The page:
The warning bells are being sounded again: India’s startups, after witnessing a sustained period of enviable growth, are headed towards a slowdown. Raising funds is becoming tougher. Companies like Foodpanda and Swiggy are slashing workforce, cutting costs and soliciting buyers. Hyper-local grocery services such as Grofers are shutting down operations in cities faster than they expanded.

Are these signs of a bubble? Is India’s startup space expected to go pop?

While the answer to these questions shall be revealed in time, there are some who believe that common sense is prevailing as funding slows down and initial euphoria fades. As an opinion piece in Mint says, the apparent slowdown in startup funding in January is “further evidence of the ongoing correction”. Writing about the importance of startups improving their services before seeking sky-high valuations, the Mint article notes that the number of deals and funding size shrunk over 50% in January this year as compared to 2015, according to data by VCEdge, a unit of

However, if one looks at consolidated figures over the past two years, the data tells a different story. According to data collated by VCEdge, seed funding and angel investing in Indian startups grew by over 60% in 2015 as compared to 2014. Also, the number of deals doubled from 359 in 2014 to 662 in 2015. This growth, many say, could have been because of international investors who had money to spare after global Initial Public Offerings did well.

“In the second half of 2014, and Alibaba went IPO and unlocked nearly $100 billion in investor money,” said Kashyap Deorah, a serial entrepreneur and investor. “A small percentage of this money found its way to India and led to the frenzy in 2015.”

In each of the first three quarters of 2015, the deal size of angel and seed funding was double that of 2014. Only in the fourth quarter was there an apparent slowdown, with the total deal value increasing merely by a $1million. This didn’t, however, indicate that funding has dried up. This year’s first month saw more than 50 angel investment deals, with a total value of $14 million, being inked. Also in January, Prime Minister Narendra Modi launched Startup India Action Plan to invest Rs 10,000 crore in startup ventures in the country.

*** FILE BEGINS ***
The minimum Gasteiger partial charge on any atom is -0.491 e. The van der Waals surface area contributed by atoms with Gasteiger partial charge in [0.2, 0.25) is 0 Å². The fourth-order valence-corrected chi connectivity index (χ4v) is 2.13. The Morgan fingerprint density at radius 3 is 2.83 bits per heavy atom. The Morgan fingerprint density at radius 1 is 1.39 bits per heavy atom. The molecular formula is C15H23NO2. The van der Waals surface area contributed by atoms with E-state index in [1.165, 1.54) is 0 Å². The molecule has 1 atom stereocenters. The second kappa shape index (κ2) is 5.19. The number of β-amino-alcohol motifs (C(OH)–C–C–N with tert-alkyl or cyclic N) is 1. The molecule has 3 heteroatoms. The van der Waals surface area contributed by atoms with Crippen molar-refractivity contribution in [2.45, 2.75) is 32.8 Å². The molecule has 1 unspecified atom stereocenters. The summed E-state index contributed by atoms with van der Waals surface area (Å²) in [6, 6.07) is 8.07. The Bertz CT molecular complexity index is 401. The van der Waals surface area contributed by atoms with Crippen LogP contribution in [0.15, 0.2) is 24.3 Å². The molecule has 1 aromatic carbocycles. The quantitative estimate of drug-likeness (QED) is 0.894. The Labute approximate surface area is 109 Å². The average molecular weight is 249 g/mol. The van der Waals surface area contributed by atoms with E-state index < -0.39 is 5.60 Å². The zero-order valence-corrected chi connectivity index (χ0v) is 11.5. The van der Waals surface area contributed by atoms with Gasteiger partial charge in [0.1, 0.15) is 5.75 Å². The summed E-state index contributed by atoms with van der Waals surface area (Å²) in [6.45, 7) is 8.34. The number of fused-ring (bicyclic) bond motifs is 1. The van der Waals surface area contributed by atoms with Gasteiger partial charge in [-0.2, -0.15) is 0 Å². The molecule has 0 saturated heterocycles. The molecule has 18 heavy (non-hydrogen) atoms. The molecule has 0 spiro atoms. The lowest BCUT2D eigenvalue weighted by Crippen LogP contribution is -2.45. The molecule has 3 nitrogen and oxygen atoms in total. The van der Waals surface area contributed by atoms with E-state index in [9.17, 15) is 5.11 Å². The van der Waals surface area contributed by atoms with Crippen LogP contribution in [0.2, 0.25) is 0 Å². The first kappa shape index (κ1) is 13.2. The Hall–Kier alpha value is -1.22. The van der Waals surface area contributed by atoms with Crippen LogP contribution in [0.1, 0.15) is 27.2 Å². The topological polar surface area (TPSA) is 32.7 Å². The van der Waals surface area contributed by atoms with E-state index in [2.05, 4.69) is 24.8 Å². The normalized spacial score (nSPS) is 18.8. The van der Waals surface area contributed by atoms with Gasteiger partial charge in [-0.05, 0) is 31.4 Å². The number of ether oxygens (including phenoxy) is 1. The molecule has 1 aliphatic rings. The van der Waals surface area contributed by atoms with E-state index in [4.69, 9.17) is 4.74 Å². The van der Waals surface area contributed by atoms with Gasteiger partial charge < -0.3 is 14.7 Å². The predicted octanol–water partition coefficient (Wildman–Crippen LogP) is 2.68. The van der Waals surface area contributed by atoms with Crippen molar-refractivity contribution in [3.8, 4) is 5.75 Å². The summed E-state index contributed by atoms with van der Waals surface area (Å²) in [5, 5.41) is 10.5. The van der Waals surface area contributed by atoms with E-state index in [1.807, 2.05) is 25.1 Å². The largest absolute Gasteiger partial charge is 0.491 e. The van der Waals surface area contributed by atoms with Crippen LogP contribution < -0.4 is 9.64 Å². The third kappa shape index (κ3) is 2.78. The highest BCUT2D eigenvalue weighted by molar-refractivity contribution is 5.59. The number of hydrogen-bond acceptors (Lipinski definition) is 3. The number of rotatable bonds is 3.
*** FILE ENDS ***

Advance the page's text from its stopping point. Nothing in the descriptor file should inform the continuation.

Deorah says the situation in India is interesting – funding here often means worse performance in customer happiness. This is why, he feels, a “rude awakening” may be in the offing. “Larger and faster funding rounds are directly correlated with ability to burn money faster at worse operating margins,” Deorah said. “What is worse is there is an inverse correlation between customer happiness and funding – companies raising money faster see a drastic drop in customer satisfaction, which investors sitting outside of India seem [to be] blind to.”

Capitalising on ventures

While more seed funding could be a function of the increasing number of startups in the world’s third-largest startup ecosystem, the amount of venture capital being put into existing companies indicates that all faith is not lost – not just yet anyway.

There were close to 400 venture capital investments in Indian startups in the year 2015, as against about 350 in 2014. The real growth, however, was in investment size, which more than doubled from $1,571 million in 2014 to $3,325.65 million in 2015. The first month of 2016 saw some 15 venture capital deals of $162 million being signed.

Deorah nevertheless cautioned that a slowdown may be on the horizon, though that won’t mean a complete halt in funding deals. “Globally and in India, Q4’15 saw a huge dip compared to Q3’15,” he said. “Q1’16 will follow a similar trend. Tiger Global, one of the most active investors last summer, has not made any new investments in the last 6 months. A slowdown does not mean investments will come to a halt.”